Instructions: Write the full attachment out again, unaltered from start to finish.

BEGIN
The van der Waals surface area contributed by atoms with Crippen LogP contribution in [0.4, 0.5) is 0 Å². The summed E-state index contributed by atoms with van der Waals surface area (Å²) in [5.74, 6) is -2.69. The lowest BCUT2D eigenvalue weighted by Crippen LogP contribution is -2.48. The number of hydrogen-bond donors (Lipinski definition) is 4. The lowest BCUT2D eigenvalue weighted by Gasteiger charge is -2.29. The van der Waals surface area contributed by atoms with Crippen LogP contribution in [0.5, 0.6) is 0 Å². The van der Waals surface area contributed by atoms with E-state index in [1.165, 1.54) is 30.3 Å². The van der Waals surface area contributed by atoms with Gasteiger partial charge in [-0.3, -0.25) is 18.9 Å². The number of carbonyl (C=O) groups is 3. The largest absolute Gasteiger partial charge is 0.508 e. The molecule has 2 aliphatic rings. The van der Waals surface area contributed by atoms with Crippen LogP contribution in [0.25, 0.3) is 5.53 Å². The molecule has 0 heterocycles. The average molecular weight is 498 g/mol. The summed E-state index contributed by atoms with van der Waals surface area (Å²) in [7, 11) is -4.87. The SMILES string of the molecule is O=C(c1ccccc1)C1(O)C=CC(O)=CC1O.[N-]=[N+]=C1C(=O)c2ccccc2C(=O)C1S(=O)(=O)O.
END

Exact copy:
The van der Waals surface area contributed by atoms with Crippen LogP contribution in [0.4, 0.5) is 0 Å². The summed E-state index contributed by atoms with van der Waals surface area (Å²) in [5.74, 6) is -2.69. The lowest BCUT2D eigenvalue weighted by Crippen LogP contribution is -2.48. The number of hydrogen-bond donors (Lipinski definition) is 4. The lowest BCUT2D eigenvalue weighted by Gasteiger charge is -2.29. The van der Waals surface area contributed by atoms with Crippen LogP contribution in [0.5, 0.6) is 0 Å². The van der Waals surface area contributed by atoms with E-state index in [1.165, 1.54) is 30.3 Å². The van der Waals surface area contributed by atoms with Gasteiger partial charge in [-0.3, -0.25) is 18.9 Å². The number of carbonyl (C=O) groups is 3. The largest absolute Gasteiger partial charge is 0.508 e. The molecule has 2 aliphatic rings. The van der Waals surface area contributed by atoms with Crippen LogP contribution in [0.25, 0.3) is 5.53 Å². The molecule has 0 heterocycles. The average molecular weight is 498 g/mol. The summed E-state index contributed by atoms with van der Waals surface area (Å²) in [7, 11) is -4.87. The SMILES string of the molecule is O=C(c1ccccc1)C1(O)C=CC(O)=CC1O.[N-]=[N+]=C1C(=O)c2ccccc2C(=O)C1S(=O)(=O)O.